Cependant VS Pourtant,
what's the difference?

Pourtant and cependant both mean mais. However each word is different and must be used carefully. For example, it is all right to say: “J’ai faim. Pourtant je viens de manger” but “J’ai faim. Cependant je viens de manger” sounds weird. 

To understand when to use pourtant or cependant, we should first take a look at the two types of opposition.

Cependant: attenuation and opposition on a consequence

The first type is the attenuation. So it is mostly based on a consequence, the other one on a cause. Let me give you an example:

– J’ai réussi l’examen. Donc, j’ai sorti le Champagne. → I passed the exam. So, I opened the Champagne.

As you can see, the second sentence is the consequence of the first one. We can make an opposition about that and say:

– J’ai réussi l’examen. Cependant, je n’ai pas fêté ça. → I passed the exam. However, I didn’t celebrate.

So now you can see how we use cependant to make an opposition on the consequence.

Pourtant: confrontation and opposition to a cause

What about pourtant? Well, I think you got it, pourtant is not for attenuation, but rather for direct confrontation between two opposite facts. That’s why we should understand pourtant as an opposition to the cause. Let’s see that with a similar example:

– J’ai réussi l’examen parce j’ai beaucoup étudié. → I passed the exam because I studied a lot.

The second clause of the sentence is a causal one. We can make an opposition about that.

– J’ai réussi l’examen. Pourtant je n’ai pas beaucoup étudié.→ I passed the exam. But I didn’t really study.

Okay, so that is where you should use pourtant. As a matter of fact, pourtant is often use to emphasize on something that is illogical, inexplicable or non reasonable. That can be explained by its strong opposition to the cause, origin or essence of something. I will give you more example to make it easier.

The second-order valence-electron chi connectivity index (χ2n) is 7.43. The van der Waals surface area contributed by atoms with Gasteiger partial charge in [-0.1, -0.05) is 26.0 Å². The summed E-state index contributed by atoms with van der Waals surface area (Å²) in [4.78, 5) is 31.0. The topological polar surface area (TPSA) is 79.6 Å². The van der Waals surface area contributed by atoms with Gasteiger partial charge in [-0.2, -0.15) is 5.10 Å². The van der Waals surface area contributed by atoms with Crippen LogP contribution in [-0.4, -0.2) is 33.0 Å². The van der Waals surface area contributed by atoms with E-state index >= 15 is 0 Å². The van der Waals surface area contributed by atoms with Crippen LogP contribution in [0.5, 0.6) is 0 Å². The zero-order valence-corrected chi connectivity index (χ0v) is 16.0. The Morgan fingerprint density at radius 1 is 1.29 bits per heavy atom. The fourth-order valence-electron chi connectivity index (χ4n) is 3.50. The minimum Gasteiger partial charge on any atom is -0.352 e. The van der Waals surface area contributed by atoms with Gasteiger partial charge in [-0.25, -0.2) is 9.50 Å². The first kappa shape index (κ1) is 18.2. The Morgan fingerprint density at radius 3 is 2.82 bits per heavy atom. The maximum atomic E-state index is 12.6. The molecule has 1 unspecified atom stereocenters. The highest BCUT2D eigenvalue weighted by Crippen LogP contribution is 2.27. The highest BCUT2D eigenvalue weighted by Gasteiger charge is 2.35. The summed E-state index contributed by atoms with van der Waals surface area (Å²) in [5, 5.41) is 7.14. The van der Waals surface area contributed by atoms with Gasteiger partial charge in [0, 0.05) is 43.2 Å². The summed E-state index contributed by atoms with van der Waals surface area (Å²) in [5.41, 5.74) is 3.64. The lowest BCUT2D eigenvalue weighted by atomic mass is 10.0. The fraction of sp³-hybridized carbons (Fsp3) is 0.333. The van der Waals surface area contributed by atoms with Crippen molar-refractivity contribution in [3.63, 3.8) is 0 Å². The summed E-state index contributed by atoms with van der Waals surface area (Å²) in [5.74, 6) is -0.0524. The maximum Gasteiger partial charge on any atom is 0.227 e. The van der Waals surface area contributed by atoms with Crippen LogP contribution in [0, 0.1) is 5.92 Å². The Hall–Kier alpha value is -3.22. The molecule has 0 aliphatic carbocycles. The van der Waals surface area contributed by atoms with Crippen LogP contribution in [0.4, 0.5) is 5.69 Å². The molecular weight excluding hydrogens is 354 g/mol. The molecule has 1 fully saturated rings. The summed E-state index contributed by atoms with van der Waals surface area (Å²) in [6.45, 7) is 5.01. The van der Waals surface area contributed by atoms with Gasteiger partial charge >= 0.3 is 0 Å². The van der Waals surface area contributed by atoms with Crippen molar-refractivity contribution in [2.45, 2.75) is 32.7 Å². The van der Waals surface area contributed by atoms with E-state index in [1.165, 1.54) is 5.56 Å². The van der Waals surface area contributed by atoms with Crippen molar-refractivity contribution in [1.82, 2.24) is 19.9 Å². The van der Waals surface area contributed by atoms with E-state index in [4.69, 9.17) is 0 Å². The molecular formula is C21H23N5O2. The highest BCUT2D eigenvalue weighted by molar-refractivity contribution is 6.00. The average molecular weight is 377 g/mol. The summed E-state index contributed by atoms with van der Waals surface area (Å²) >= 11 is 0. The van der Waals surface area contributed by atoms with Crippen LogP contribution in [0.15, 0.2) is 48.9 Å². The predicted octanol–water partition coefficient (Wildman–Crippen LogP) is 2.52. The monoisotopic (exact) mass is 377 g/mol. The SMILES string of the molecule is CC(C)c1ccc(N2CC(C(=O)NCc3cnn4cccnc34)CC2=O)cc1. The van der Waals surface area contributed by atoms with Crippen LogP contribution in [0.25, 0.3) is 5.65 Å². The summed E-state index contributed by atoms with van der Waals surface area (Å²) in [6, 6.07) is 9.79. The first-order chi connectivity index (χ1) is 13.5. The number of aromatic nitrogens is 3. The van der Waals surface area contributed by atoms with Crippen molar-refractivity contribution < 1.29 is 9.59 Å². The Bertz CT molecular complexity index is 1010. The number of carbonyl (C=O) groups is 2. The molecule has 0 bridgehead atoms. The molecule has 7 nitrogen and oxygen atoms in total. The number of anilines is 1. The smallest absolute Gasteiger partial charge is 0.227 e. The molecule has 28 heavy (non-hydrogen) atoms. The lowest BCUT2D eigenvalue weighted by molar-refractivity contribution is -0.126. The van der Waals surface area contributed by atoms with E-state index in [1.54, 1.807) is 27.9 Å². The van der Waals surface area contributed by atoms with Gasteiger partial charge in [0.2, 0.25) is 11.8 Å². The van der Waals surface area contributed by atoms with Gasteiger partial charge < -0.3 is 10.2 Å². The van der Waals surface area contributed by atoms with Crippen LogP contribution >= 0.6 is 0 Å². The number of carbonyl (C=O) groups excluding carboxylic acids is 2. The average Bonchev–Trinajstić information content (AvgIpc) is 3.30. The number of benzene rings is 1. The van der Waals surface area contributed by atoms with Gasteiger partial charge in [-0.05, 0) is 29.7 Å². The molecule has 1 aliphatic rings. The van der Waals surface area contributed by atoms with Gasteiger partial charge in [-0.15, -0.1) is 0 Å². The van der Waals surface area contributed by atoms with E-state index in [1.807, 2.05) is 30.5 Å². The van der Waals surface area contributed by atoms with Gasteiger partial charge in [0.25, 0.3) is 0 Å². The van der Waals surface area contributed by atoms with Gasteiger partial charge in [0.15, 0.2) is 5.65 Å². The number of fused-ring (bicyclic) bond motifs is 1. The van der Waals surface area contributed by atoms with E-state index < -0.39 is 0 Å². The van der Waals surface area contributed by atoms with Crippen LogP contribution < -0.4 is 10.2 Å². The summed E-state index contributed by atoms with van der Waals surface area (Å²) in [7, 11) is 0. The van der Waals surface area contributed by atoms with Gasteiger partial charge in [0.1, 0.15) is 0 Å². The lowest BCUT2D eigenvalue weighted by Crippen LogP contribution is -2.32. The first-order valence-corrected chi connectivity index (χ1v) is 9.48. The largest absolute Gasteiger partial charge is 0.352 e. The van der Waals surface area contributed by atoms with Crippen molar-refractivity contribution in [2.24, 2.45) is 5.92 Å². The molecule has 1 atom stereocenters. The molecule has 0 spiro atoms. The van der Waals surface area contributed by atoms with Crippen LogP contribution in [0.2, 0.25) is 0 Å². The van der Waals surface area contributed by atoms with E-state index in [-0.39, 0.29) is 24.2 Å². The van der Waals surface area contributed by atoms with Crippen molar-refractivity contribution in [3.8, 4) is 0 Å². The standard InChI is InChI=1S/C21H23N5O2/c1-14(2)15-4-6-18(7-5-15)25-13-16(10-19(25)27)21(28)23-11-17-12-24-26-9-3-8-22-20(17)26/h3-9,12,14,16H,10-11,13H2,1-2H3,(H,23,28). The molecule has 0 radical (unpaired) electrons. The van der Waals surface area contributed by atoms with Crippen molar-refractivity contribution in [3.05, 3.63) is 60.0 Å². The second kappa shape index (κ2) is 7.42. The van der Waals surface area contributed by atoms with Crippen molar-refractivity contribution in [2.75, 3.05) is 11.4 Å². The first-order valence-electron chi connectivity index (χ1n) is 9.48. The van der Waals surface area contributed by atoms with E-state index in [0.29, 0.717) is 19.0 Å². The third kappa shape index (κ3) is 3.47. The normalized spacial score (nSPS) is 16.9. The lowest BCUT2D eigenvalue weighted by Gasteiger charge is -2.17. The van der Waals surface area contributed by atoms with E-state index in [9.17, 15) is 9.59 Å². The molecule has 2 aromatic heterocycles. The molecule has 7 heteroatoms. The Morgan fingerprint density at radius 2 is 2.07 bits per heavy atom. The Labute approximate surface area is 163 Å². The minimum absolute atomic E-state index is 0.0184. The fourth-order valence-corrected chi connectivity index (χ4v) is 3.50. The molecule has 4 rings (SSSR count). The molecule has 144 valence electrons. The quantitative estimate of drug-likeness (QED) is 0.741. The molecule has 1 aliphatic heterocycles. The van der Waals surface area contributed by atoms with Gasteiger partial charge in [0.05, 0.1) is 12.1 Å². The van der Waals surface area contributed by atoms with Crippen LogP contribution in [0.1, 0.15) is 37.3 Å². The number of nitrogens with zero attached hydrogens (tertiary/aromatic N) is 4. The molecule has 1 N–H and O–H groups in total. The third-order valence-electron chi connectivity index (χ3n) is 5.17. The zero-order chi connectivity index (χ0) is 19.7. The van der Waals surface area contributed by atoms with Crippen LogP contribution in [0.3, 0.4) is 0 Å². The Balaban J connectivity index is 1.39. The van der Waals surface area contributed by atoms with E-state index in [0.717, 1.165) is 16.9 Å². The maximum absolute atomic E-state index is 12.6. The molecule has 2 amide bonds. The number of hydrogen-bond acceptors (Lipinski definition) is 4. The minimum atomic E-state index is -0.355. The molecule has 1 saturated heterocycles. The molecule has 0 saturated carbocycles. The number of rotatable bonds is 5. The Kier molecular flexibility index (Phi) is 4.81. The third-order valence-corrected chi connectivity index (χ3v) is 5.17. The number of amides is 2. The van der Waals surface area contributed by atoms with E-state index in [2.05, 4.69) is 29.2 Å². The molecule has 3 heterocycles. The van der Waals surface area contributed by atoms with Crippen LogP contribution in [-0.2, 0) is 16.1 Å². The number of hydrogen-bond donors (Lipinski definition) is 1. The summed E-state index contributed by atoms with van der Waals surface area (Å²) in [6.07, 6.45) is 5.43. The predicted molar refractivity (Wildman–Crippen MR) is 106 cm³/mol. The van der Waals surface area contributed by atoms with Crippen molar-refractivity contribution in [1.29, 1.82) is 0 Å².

– Il fait froid pourtant c’est l’été. → It is cold. Yet we’re in summer.
– J’ai faim. Pourtant je viens de manger. 
→ I’m hungry. But I just ate.
– Je ne vois pas Titien. Pourtant, il était là il y a une minute. 
→ I can’t see Titien. But he was here just one minute ago.


So broadly speaking, we have cependant for the opposition to the consequence, and pourtant for the opposition to the cause. Once you get this, we can speak about the nuances. Sometimes the consequence will be illogical, so we’ll use pourtant there, and sometimes, the cause will be an attenuation and we will use cependant.

For example, you could have the following sentence:

– J’ai réussi l’examen. Cependant je n’ai pas beaucoup étudié.→ I passed the exam. But I didn’t really study.

In fact, it looks like an answer to someone who thinks you studied a lot to pass the exam and you want to precise that actually you didn’t . That’s why we can understand it as a consequence following the model :

Oui j’ai réussi l’examen, donc oui j’ai beaucoup étudié. → Yes, I passed the exam. So yes, I did have studied a lot.

In this case, it doesn’t seem illogical to you. That’s why you chose cependant instead of pourtant.

To go further

Check lesson 19 about opposition and difference with dialogues, audio, translation, vocab and activities!

To go further, check our lessons for elementary on the frontpage and the ebook Learn French 2! You’ll find tons of activities to practice and get better!